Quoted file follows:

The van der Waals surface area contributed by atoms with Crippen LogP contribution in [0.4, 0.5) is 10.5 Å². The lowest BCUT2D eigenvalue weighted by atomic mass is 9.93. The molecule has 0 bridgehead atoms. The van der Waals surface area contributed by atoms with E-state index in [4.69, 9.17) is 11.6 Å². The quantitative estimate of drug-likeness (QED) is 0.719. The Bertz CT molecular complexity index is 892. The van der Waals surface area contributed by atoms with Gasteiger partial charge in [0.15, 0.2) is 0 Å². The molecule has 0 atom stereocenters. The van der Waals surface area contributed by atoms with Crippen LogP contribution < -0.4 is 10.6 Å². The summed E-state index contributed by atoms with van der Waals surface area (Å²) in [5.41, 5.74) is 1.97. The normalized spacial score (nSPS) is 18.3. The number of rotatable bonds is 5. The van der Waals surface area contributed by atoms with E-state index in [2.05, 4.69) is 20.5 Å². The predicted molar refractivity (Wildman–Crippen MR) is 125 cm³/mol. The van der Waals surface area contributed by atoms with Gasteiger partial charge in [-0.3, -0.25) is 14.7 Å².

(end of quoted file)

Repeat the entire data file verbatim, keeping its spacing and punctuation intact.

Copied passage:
The van der Waals surface area contributed by atoms with Crippen LogP contribution in [0.4, 0.5) is 10.5 Å². The lowest BCUT2D eigenvalue weighted by atomic mass is 9.93. The molecule has 0 bridgehead atoms. The van der Waals surface area contributed by atoms with E-state index in [4.69, 9.17) is 11.6 Å². The quantitative estimate of drug-likeness (QED) is 0.719. The Bertz CT molecular complexity index is 892. The van der Waals surface area contributed by atoms with Gasteiger partial charge in [0.15, 0.2) is 0 Å². The molecule has 0 atom stereocenters. The van der Waals surface area contributed by atoms with Crippen LogP contribution < -0.4 is 10.6 Å². The summed E-state index contributed by atoms with van der Waals surface area (Å²) in [5.41, 5.74) is 1.97. The normalized spacial score (nSPS) is 18.3. The number of rotatable bonds is 5. The van der Waals surface area contributed by atoms with E-state index in [2.05, 4.69) is 20.5 Å². The predicted molar refractivity (Wildman–Crippen MR) is 125 cm³/mol. The van der Waals surface area contributed by atoms with Gasteiger partial charge in [-0.3, -0.25) is 14.7 Å².